I use the words potager and kitchen garden interchangeably, and you may notice others in the garden world do similar. 

Many flower types are a standard feature in the kitchen garden because they are edible, and provide a beautiful finishing touch to desserts and fancier meals. Others, like calendula, are both edible and medicinal. Keeping them close at hand is ideal. However you see fit to structure your kitchen garden is fine. A kitchen garden is forever fluid. As the years progress you’ll most likely find new plants you want to try and removing others your family had little use for. 

The protager garden is a space specifically designed for growing herbs, vegetables, and edible flowers that are used in cooking fresh. Most often these gardens contain many perennial plants. Which means in spring, this garden is usually the first one to wake up from winters sleep. You’ll have long growing season plants, and find yourself changing out other beds more frequently. I’ll share how I structure my small garden below, keeping it easy to maintain. 

Peeking through the garden gate into the garden.

Fun fact: 

Beatrix Potter, the renowned English author and illustrator best known for her beloved children’s books, was also a passionate gardener who wrote extensively about her experiences. In her personal journal, “The Journal of Beatrix Potter,” she documented her observations and experiments in her kitchen garden, showcasing her dedication to horticulture. While Potter is primarily celebrated for her enchanting tales of Peter Rabbit and friends, her writings on gardening provide insight into her deep connection with the natural world and her endeavors as a skilled and enthusiastic gardener.

Size Doesn’t Define Success

Whether you have a sprawling backyard or a cozy balcony, the dream of a personalized kitchen garden is attainable for everyone. Size is not the determining factor. Quite honestly, a kitchen garden shouldn’t be a ton of square feet, it’s simply not necessary.

Transform a small corner into a flourishing herb garden, maximize vertical space with container gardening, or create raised beds for a bountiful vegetable harvest. The magic lies in making the most of the space you have.

The turnover from harvesting most herbs to how quickly they grow back is impressive.

A deep container for root space on a porch or walkway is a great choice to begin your kitchen garden journey. Potted plants most often need more frequent watering though. Make sure to monitor them a bit closer than you would an in ground garden, especially if you have very hot summers. Do not let the soil become too compact over the years, well-drained loose soil is crucial. The type of soil will differ for containers versus in ground too, so make sure to use the correct soil for these plants. (Most bags will declare on them what they’re best used for/in.)

Where to place a kitchen garden

This garden space should be close to the kitchen of course! It’s a great way to make sure you’re adding leafy greens to your meals! However, a few factors come into play. 

cat in garden by gate

Smart Plant Placement: Full Sun and Partial Shade Options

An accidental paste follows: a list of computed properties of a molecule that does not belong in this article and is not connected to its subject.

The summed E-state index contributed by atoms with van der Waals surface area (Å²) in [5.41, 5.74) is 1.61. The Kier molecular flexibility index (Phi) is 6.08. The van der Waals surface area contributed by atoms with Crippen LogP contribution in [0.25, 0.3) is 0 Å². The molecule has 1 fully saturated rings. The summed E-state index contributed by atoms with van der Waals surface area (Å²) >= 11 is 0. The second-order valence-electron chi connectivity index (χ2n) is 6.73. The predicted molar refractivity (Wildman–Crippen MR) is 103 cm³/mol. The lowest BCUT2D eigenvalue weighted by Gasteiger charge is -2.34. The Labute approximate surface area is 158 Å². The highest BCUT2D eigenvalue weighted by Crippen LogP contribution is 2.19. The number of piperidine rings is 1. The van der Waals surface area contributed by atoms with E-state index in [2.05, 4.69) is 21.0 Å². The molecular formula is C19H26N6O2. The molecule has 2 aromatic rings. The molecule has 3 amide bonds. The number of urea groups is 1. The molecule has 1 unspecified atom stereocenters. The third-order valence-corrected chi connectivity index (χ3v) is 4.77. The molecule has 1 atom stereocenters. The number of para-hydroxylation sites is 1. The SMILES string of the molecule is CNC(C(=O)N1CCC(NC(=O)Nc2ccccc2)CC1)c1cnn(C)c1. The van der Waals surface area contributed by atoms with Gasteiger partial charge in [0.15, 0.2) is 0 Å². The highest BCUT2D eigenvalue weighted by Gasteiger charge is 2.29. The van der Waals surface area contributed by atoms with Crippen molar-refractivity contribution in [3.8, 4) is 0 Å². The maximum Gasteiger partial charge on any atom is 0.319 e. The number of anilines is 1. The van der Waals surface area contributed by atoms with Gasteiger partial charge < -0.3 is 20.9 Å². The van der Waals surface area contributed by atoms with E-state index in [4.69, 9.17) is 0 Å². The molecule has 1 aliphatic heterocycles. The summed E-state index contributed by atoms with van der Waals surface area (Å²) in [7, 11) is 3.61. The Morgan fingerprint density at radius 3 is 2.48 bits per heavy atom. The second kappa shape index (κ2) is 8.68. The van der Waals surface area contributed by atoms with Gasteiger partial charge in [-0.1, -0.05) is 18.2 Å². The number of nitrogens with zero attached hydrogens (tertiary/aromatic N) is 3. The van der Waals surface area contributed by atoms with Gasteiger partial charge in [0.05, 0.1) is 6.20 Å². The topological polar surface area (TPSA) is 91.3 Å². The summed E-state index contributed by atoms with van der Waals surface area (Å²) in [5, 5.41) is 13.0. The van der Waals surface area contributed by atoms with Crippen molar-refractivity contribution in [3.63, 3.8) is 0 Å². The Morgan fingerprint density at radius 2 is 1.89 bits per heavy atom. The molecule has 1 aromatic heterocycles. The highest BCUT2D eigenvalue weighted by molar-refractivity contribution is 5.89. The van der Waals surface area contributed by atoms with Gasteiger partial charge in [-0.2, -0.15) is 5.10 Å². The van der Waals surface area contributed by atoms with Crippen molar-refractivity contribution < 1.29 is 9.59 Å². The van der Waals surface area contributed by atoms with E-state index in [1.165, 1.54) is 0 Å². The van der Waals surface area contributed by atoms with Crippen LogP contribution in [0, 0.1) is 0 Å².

Direct Sunlight is going to be ideal for most plants in the kitchen garden. This is not usually a place for shade or low light loving plants. You will need good sunlight, at least 6-8 hours a day. A bit of afternoon shade isn’t a dealbreaker though if you’re in an extreme warm climate. Optimal plant placement is crucial for a thriving garden. Explore the differences between full sun and partial shade, and discover the best plant combinations for your specific conditions.

What to grown in a kitchen garden

Common culinary herbs to incorporate include:

  • Basil (Ocimum basilicum): A versatile herb with a delightful aroma, basil is essential for various cuisines, particularly Italian dishes and pesto. (Pesto is its own food group in our house come spring!)
  • Parsley (Petroselinum crispum): Available in flat-leaf (Italian) and curly varieties, parsley adds a fresh, bright flavor to a range of dishes and is often used as a garnish. (We harvested ours all winter long!)
  • Thyme (Thymus vulgaris): With a fragrant, earthy taste, thyme is a robust herb perfect for enhancing the flavor of roasted meats, stews, and Mediterranean dishes.
  • Rosemary (Rosmarinus officinalis): Known for its distinctive aroma, rosemary complements roasted meats, potatoes, and bread, adding a piney and savory note.
  • Mint (Mentha spp.): Mint varieties, such as spearmint or peppermint, are refreshing and ideal for beverages, desserts, and savory dishes.
  • Chives (Allium schoenoprasum): Offering a mild onion flavor, chives are excellent for garnishing salads, soups, and adding a subtle kick to various dishes.
  • Cilantro (Coriandrum sativum): A staple in many cuisines, cilantro adds a citrusy and fresh flavor to dishes like salsa, guacamole, and curries.
  • Oregano (Origanum vulgare): A key herb in Italian and Mediterranean cooking, oregano imparts a robust flavor to pizzas, pasta sauces, and grilled dishes.
  • Dill (Anethum graveolens): With a feathery appearance and a unique flavor, dill is perfect for pickles, seafood, and creamy sauces.
  • Sage Plant (Salvia officinalis): Known for its earthy and slightly peppery taste, sage enhances the flavors of poultry, stuffing, and pasta dishes.
Full kitchen garden layout

Excuse the ugly tarp, that’s the remaining firewood pile leftover from winter. We’ll use the remaining up over the next month.

Best Vegetable varieties to plant: (Remember, you only need one or two of each!)

  1. Tomatoes (Solanum lycopersicum): Versatile and flavorful, tomatoes come in various varieties, suitable for salads, sauces, and sandwiches.
  2. Bell Peppers (Capsicum annuum): With their sweet and crunchy taste, bell peppers add vibrant colors and flavors to salads, stir-fries, and stuffed dishes.
  3. Zucchini (Cucurbita pepo): This summer squash is prolific and versatile, perfect for sautés, grilling, and baking in a variety of dishes.
  4. Cucumbers (Cucumis sativus): Refreshing and crisp, cucumbers are great for salads, sandwiches, or as a snack on their own.